The authors studied public U.S. firms for 1990-2003, excluding financials and utilities. They find that, on average, one dollar of cash is worth $1.09:
- In well-governed firms (lacking antitakeover provisions), it is worth $1.62
- In poorly governed firms, it is worth $0.42
Defining governance by the presence of large institutional block holders reveals an extra dollar is worth
- $1.27 to a well-monitored firm
- $0.88 to a poorly monitored firm
The authors seek to discover exactly how poor governance reduces the value of cash; for example, do poorly governed firms spend more on acquisitions? They find
- Cash accumulation speed does not differ between poorly- and well-governed firms.
- Poorly governed firms “dissipate” cash more rapidly than than well-governed firms. It could be that these firms do not focus as much on operating profitability.
- This drives the conclusion that accumulation of excess cash is fueled by external factors (affecting industry members similarly) and that cash use is a discretionary choice that is affected by agency issues and governance structure.
- Acquisition spend accounts for some but not all of the cash dissipation by poorly governed firms.
Tong 2008: The Impact of Asset Diversification
Focused firms — those with a single operating segment — may face greater uncertainty in their earnings stream and investment opportunities. This paper tests four hypotheses that offer competing predictions for the impact of asset diversification on the value of cash:
- Firm diversification increases the value of cash (for financially constrained firms) because the firm can shift incremental funding to the more profitable segments.
- Diversification, which is associated with empire building and cross-subsidization, reduces the value of cash
- Diversification (for constrained firms) reduces the value of cash, because segment diversification (uncorrelated revenue sources) increases debt capacity.
- Diversification increases the value of cash for shareholders because of investor conflicts: diversification reduces the risk of financial distress (including bankruptcy), so shareholders benefit more from additional cash for diversified firms.
The authors examined publicly traded firms 1998-2005. Financial firms were excluded, yielding a population of 6,867 firms.
- The marginal dollar is worth $0.92 to a diversified firm, and $1.08 to a single-segment firm. Whether a firm is financially constrained did change this result.
- Of the four hypotheses, the authors choose the second (agency problems: managerial preference for empire building and cross-subsidization) as the best explanation for the overall findings. (This complements the Dittmar and Mahrt-Smith finding that good governance increases the value of cash.)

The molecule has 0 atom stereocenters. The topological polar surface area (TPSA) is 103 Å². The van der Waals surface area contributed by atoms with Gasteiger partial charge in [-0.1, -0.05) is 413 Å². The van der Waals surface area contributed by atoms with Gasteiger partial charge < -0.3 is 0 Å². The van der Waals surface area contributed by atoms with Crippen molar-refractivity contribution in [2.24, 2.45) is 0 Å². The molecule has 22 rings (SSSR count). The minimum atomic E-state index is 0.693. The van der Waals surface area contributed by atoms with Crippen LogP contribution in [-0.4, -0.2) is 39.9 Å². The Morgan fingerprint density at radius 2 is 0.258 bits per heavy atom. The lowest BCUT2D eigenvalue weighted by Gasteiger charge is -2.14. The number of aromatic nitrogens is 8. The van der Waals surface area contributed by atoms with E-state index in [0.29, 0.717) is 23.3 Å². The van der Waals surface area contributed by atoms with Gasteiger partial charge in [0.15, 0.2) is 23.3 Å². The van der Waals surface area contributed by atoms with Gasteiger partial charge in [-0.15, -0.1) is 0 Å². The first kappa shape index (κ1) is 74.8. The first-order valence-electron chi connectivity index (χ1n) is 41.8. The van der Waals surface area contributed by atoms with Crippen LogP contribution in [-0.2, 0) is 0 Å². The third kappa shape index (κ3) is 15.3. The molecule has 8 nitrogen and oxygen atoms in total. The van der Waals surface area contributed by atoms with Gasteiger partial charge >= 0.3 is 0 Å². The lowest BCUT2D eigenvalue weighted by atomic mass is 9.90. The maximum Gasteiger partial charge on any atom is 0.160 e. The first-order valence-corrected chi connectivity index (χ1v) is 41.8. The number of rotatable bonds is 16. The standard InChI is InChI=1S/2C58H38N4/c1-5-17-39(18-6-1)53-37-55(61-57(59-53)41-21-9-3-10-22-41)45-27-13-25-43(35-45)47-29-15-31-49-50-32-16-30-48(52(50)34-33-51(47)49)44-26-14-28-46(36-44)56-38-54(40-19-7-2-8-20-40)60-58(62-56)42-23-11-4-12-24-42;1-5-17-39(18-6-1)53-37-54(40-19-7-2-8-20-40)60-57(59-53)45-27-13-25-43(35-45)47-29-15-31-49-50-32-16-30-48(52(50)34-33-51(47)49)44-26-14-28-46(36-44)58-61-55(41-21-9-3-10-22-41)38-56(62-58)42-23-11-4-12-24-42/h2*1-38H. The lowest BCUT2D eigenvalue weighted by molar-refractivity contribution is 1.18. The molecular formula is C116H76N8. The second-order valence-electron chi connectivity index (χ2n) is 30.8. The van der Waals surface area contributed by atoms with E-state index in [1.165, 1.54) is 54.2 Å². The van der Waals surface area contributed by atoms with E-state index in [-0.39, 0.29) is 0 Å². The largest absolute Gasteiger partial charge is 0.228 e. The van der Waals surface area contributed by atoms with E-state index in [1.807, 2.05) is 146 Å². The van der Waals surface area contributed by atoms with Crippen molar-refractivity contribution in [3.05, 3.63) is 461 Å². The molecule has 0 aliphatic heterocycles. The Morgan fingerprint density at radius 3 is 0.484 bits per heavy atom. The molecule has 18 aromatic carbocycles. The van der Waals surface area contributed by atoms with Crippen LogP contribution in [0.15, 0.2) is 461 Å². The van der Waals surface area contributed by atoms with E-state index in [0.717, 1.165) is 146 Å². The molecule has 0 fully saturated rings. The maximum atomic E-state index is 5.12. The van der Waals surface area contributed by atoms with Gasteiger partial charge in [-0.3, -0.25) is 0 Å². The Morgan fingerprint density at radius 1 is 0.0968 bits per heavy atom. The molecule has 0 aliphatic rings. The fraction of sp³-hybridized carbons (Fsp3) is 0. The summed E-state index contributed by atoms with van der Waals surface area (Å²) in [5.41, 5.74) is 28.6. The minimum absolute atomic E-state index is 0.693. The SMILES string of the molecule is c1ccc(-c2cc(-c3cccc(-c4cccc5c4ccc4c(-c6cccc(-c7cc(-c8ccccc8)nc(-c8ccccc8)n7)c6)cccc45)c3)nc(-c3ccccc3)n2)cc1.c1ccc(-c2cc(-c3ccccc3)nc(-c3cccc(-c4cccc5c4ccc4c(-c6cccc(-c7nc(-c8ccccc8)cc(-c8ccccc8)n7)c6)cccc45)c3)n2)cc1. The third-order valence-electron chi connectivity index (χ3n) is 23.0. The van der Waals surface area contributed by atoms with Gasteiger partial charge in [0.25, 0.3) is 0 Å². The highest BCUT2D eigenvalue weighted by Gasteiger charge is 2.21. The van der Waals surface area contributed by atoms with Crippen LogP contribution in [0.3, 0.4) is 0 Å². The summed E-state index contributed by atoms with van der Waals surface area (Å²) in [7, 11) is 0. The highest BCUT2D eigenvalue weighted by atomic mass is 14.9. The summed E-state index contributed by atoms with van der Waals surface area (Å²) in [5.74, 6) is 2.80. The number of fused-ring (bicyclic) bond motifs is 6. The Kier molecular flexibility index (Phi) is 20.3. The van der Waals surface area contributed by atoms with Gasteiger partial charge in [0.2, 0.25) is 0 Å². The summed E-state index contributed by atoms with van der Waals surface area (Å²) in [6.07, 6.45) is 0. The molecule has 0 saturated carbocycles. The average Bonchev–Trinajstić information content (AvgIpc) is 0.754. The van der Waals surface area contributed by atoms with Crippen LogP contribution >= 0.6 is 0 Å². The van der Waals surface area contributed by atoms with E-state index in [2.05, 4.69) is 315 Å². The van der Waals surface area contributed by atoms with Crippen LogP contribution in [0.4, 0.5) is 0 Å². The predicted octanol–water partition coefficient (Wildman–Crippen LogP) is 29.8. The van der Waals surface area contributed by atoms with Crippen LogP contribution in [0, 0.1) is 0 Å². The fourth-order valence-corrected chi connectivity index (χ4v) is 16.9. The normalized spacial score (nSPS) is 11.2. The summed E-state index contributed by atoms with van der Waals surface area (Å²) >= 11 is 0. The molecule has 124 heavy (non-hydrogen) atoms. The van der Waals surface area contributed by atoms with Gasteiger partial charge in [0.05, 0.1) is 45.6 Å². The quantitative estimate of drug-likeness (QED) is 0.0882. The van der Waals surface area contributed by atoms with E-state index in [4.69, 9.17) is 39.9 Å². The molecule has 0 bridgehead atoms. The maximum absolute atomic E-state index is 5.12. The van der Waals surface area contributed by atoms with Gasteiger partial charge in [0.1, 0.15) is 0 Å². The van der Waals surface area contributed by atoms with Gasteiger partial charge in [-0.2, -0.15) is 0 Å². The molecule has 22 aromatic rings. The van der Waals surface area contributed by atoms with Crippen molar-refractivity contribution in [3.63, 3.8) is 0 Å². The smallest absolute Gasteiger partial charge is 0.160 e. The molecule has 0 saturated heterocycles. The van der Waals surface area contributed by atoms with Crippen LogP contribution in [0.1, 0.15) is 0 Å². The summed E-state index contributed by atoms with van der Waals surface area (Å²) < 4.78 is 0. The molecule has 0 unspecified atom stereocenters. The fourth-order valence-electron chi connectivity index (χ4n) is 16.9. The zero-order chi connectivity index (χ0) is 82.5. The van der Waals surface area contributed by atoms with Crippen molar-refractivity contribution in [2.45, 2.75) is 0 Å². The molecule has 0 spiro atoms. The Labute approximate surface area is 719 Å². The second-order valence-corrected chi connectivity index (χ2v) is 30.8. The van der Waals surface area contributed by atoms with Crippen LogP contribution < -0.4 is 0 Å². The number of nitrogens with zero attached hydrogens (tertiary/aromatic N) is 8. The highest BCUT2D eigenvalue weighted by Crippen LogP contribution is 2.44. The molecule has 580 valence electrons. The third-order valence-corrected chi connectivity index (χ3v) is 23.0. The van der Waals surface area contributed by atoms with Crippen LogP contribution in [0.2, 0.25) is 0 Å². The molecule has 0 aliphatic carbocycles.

Martinez-Sola et al. 2010: Optimal Level of Cash
The authors examined 472 publicly traded U.S. industrial firms 2001-2007. Tobin’s Q is the measure of firm value; they confirmed their findings by testing two other value measures: (market cap + debt)/Assets and (market cap)/Equity.
The authors find that there is an optimal cash level that maximizes firm value; and that deviations from this level decrease firm value. They fit a quadratic relationship between cash/assets and value; the relationship is concave, so value initially increases in cash but begins to decline for high levels of cash.
In a separate test the authors find that (positive or negative) deviations from the optimal level of cash reduce firm value.
Denis and Sibilkov 2010: Cash for Financially Constrained Firms
Cash holdings are more valuable to constrained firms because it allows the firms to increase investment; and because marginal investment by constrained firms correlates more highly with value.
The authors studied non-financial, non-utility public U.S. firms 1985-2006. They use the same four proxies for financial constraint as Faulkender and Wang.
The authors find:
- Cash is worth more to constrained firms than unconstrained; depending on definition of constraint, cash is worth $0.14-$0.51 more per dollar to constrained firms
- Despite this extra value of cash for constrained firms, some of these firms hold relatively little cash. The authors investigate and find that low-cash, constrained firms suffered persistently low and declining free cash flows, rendering the firms unable to build optimal cash reserves. Conversely, firms with valuable investment options can mitigate the adverse effects of financing constraints by retaining free cash flow when available.
Alink 2013: European Firms: $0.76 – $1.14
This paper, a master’s thesis, includes a thorough review of recent literature and findings. To this review the author adds his own study of 7,123 publicly listed European firms for 1998-2012 (excluding utilities and financial firms).
The author found
- The marginal value of cash increased when firms held less cash than their industry peers. This supports the concept of an optimal cash level.
- Of four measures of excess cash tested, one married ease of implementation with its ability to generate useful regression results: deducting the industry average cash/assets from the firm’s.
- The marginal value of cash has fallen over recent years
Siao and Chou (2012?): The Impact of Managerial Ability
The authors study firms for 1992-2010; they exclude financial firms. Managerial ability is measured four ways:
- Number of press citations
- Company’s operation efficiency (ratio of output to input)
- ROA relative to industry mean
- Managerial awards from business journals
The authors find:
- The value of an additional dollar increases with managerial ability.
- Firms with higher quality managers hold more cash.